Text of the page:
To,The Magistrate First Class,Katghora. Dear Sir,Enclosed herewith please find a complaint received from the Regional Inspector of Mines (Complainant) under Section 200 (aa) of the Code of Criminal Procedure for trial in your Court. In this complaint cognizance is to be taken. This complaint was received in the Collectorate 15-3-65. Sd/- Illegible Mining Officer, for Collector, Bilaspur.
The said letter was received in the office of the Magistrate on 26-6-1965 and cognizance of the complaint was taken by him.
12. It has been urged before us that the complaint was not even addressed to the District Magistrate; that the heading of the complaint shows that it was intended to be presented to the Court of the Magistrate First Class at Bilaspur but how it came to be sent to the office of the Collector, Bilaspur, remains a mystery and presumably it was only due to some mistake that it was not filed before the Magistrate First Class, Katghora; that the mere fact that the complaint bears a seal of the office of Collector with the date 15-3-1965 can-mot be taken to mean that the District Magistrate had taken cognizance of it at any time within six months of the date of the commission of the alleged offence; that the said complaint was received in the Court of the Magistrate First Class, Katghora, on 26^6-1965 and the earliest point of time on which it could be claimed that cognizance of the complaint was taken could be that date only and not any earlier date. It was, therefore, urged that the trial Court was right in its view in holding that the complaint was not made within six months of the commission of the offence and therefore it could not take cognizance 'of the offence under the Mines Act as the time limit within which the prosecution could be instituted under Section 79 of the Mines Act had already expired.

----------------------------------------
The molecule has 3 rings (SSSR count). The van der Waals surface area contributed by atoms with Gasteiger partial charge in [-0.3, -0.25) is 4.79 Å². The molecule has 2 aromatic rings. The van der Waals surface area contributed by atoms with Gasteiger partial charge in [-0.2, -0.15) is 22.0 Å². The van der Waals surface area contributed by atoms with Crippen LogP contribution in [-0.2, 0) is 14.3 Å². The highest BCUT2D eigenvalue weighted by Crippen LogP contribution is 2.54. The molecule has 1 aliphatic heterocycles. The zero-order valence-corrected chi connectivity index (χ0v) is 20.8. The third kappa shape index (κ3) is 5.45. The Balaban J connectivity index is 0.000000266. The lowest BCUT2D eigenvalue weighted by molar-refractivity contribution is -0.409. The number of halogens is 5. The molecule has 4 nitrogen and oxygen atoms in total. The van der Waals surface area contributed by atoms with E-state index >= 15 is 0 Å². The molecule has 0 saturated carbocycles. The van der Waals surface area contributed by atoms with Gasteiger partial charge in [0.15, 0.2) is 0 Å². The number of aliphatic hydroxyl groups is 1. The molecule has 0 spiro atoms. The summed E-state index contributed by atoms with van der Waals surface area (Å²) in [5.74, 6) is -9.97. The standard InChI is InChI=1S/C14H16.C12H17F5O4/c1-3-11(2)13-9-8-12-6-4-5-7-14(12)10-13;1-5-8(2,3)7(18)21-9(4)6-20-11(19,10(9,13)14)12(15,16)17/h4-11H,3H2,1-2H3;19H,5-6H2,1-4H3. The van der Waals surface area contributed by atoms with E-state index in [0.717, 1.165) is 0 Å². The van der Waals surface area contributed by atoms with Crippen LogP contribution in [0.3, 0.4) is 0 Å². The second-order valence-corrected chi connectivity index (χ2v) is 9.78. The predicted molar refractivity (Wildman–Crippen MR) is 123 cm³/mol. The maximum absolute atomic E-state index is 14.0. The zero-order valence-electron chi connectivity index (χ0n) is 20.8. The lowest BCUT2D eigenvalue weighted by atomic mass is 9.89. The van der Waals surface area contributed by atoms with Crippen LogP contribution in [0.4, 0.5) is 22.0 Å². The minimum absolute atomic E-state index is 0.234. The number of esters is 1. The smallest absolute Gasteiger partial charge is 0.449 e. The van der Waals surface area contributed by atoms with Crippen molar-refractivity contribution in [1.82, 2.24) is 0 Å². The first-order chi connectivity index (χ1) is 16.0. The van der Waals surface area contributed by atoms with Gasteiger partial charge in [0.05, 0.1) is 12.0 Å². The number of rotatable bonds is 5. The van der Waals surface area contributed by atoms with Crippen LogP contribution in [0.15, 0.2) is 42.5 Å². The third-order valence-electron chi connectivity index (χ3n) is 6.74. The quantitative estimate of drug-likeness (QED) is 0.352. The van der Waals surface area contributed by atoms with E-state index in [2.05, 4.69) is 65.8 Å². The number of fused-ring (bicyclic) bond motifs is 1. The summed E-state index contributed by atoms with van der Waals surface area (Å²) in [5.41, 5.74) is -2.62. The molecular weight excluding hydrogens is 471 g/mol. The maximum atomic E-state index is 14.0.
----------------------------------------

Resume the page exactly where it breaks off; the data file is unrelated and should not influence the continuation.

13. For appreciating the contentions raised, it would be helpful to refer to some decisions. In Provincial Govt. C. P. and Berar v. Ganpat Dharmaji AIR 1943 Nag 243, the prosecution was for an offence punishable under Section 60 of the Factories Act, 1948. Section 75 of the Factories Act provided a similar rule of limitation of six months. The offence was committed on 18-2-1942. The complaint was made to the Deputy Commissioner by the Inspector of Factories on 27-7-1942. The Deputy Commissioner sanctioned the prosecution but the papers remained in his office till 20-8-1942. The complaint was received by the Sub-Divisional Magistrate on 21-8-1942, beyond six months of the date of offence. It was held that the complaint was barred by limitation and it was observed:
The rule of limitation laid down in Section 75 is peremptory and cannot be circumvented by any considerations imported from the provisions of the Limitation Act. A complaint, therefore, which is made more than six months after the date of the offence is time-barred under the provisions of Section 75 : Kisondas v. Dhondu ILR 44 Bom 542 : AIR 1920 Bom 142; Muhammad Ahmad v. Venkanria AIR 1931 Mad 276 and Hemadhar Sarmah v. Anandiram Ram Saikia AIR 1935 Cal 116 (1), Ref.
14. In AIR 1953 Nag 180, it was held that where the complaint under Section 106 of the Factories Act was made to the Magistrate within the prescribed period of three months but he took cognizance beyond that period, there was no contravention of the provisions of Section 106 of the Factories Act and the complaint could not be held to be barred by limitation. It was also held that the requirements of law were satisfied when the complaint was received by the District Magistrate and received in the Court charged with the duty of trying the offence by the reader who was acting on behalf of the Court in receiving the complaint; it was not necessary that the Magistrate should have personally received the papers.
15. In : AIR1952All937 , the facts were that a complaint addressed to the City Magistrate was received by post in the office of the District Magistrate on 12-11-1949. In the margin, the office Superintendent of the District Magistrate's office had made an endorsement reading as follows:
To C.C, Illegible for D. M.